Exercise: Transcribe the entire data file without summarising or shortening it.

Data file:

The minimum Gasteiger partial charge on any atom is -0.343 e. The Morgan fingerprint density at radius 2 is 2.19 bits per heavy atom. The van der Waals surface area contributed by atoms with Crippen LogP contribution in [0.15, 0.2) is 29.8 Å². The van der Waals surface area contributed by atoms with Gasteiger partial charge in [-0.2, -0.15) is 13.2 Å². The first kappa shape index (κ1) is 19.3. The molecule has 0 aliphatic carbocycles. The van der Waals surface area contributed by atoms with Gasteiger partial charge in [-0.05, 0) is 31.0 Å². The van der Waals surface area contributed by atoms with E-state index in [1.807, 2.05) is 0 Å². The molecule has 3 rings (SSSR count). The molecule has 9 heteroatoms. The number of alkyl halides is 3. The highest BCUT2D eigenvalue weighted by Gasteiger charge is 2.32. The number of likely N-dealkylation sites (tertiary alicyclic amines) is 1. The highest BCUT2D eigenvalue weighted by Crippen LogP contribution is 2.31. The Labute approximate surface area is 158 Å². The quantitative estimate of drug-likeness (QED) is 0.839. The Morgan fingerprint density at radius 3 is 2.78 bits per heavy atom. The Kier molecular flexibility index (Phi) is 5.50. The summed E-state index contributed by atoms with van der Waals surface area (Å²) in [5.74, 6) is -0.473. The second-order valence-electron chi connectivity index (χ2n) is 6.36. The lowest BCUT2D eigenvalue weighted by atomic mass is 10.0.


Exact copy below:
The minimum Gasteiger partial charge on any atom is -0.343 e. The Morgan fingerprint density at radius 2 is 2.19 bits per heavy atom. The van der Waals surface area contributed by atoms with Crippen LogP contribution in [0.15, 0.2) is 29.8 Å². The van der Waals surface area contributed by atoms with Gasteiger partial charge in [-0.2, -0.15) is 13.2 Å². The first kappa shape index (κ1) is 19.3. The molecule has 0 aliphatic carbocycles. The van der Waals surface area contributed by atoms with Gasteiger partial charge in [-0.05, 0) is 31.0 Å². The van der Waals surface area contributed by atoms with E-state index in [1.807, 2.05) is 0 Å². The molecule has 3 rings (SSSR count). The molecule has 9 heteroatoms. The number of alkyl halides is 3. The highest BCUT2D eigenvalue weighted by Gasteiger charge is 2.32. The number of likely N-dealkylation sites (tertiary alicyclic amines) is 1. The highest BCUT2D eigenvalue weighted by Crippen LogP contribution is 2.31. The Labute approximate surface area is 158 Å². The quantitative estimate of drug-likeness (QED) is 0.839. The Morgan fingerprint density at radius 3 is 2.78 bits per heavy atom. The Kier molecular flexibility index (Phi) is 5.50. The summed E-state index contributed by atoms with van der Waals surface area (Å²) in [5.74, 6) is -0.473. The second-order valence-electron chi connectivity index (χ2n) is 6.36. The lowest BCUT2D eigenvalue weighted by atomic mass is 10.0.